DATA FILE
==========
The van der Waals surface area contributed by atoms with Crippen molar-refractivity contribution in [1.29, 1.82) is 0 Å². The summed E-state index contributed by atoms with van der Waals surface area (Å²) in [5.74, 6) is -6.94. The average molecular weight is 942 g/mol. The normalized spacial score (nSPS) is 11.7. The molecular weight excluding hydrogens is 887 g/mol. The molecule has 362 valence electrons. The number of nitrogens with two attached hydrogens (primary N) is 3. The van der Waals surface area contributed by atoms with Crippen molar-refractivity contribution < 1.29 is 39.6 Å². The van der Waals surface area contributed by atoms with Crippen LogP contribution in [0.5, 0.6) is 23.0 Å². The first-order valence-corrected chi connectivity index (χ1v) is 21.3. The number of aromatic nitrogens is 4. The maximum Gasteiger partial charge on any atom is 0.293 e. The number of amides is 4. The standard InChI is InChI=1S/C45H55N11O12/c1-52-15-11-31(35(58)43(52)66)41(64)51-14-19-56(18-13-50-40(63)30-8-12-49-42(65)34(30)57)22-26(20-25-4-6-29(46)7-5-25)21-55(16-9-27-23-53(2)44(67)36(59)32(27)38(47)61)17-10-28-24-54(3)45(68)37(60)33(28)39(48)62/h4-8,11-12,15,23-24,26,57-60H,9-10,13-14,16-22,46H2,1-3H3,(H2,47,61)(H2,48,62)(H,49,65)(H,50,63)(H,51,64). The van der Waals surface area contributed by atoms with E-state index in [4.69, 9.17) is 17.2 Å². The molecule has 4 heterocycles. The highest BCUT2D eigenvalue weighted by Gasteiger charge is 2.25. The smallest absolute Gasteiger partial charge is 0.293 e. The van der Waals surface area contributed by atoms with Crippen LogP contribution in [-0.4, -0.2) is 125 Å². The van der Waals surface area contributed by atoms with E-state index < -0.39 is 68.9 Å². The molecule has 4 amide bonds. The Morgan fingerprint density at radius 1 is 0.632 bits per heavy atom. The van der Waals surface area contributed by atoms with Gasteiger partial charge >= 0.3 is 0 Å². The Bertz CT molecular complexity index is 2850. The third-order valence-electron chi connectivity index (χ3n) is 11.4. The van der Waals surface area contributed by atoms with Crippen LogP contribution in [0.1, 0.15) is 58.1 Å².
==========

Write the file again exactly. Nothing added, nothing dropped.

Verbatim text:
The van der Waals surface area contributed by atoms with Crippen molar-refractivity contribution in [1.29, 1.82) is 0 Å². The summed E-state index contributed by atoms with van der Waals surface area (Å²) in [5.74, 6) is -6.94. The average molecular weight is 942 g/mol. The normalized spacial score (nSPS) is 11.7. The molecular weight excluding hydrogens is 887 g/mol. The molecule has 362 valence electrons. The number of nitrogens with two attached hydrogens (primary N) is 3. The van der Waals surface area contributed by atoms with Crippen molar-refractivity contribution < 1.29 is 39.6 Å². The van der Waals surface area contributed by atoms with Crippen LogP contribution in [0.5, 0.6) is 23.0 Å². The first-order valence-corrected chi connectivity index (χ1v) is 21.3. The number of aromatic nitrogens is 4. The maximum Gasteiger partial charge on any atom is 0.293 e. The number of amides is 4. The standard InChI is InChI=1S/C45H55N11O12/c1-52-15-11-31(35(58)43(52)66)41(64)51-14-19-56(18-13-50-40(63)30-8-12-49-42(65)34(30)57)22-26(20-25-4-6-29(46)7-5-25)21-55(16-9-27-23-53(2)44(67)36(59)32(27)38(47)61)17-10-28-24-54(3)45(68)37(60)33(28)39(48)62/h4-8,11-12,15,23-24,26,57-60H,9-10,13-14,16-22,46H2,1-3H3,(H2,47,61)(H2,48,62)(H,49,65)(H,50,63)(H,51,64). The van der Waals surface area contributed by atoms with E-state index in [4.69, 9.17) is 17.2 Å². The molecule has 4 heterocycles. The highest BCUT2D eigenvalue weighted by Gasteiger charge is 2.25. The smallest absolute Gasteiger partial charge is 0.293 e. The van der Waals surface area contributed by atoms with Crippen LogP contribution in [-0.4, -0.2) is 125 Å². The van der Waals surface area contributed by atoms with E-state index < -0.39 is 68.9 Å². The molecule has 4 amide bonds. The Morgan fingerprint density at radius 1 is 0.632 bits per heavy atom. The van der Waals surface area contributed by atoms with Gasteiger partial charge >= 0.3 is 0 Å². The Bertz CT molecular complexity index is 2850. The third-order valence-electron chi connectivity index (χ3n) is 11.4. The van der Waals surface area contributed by atoms with Crippen LogP contribution in [0.1, 0.15) is 58.1 Å².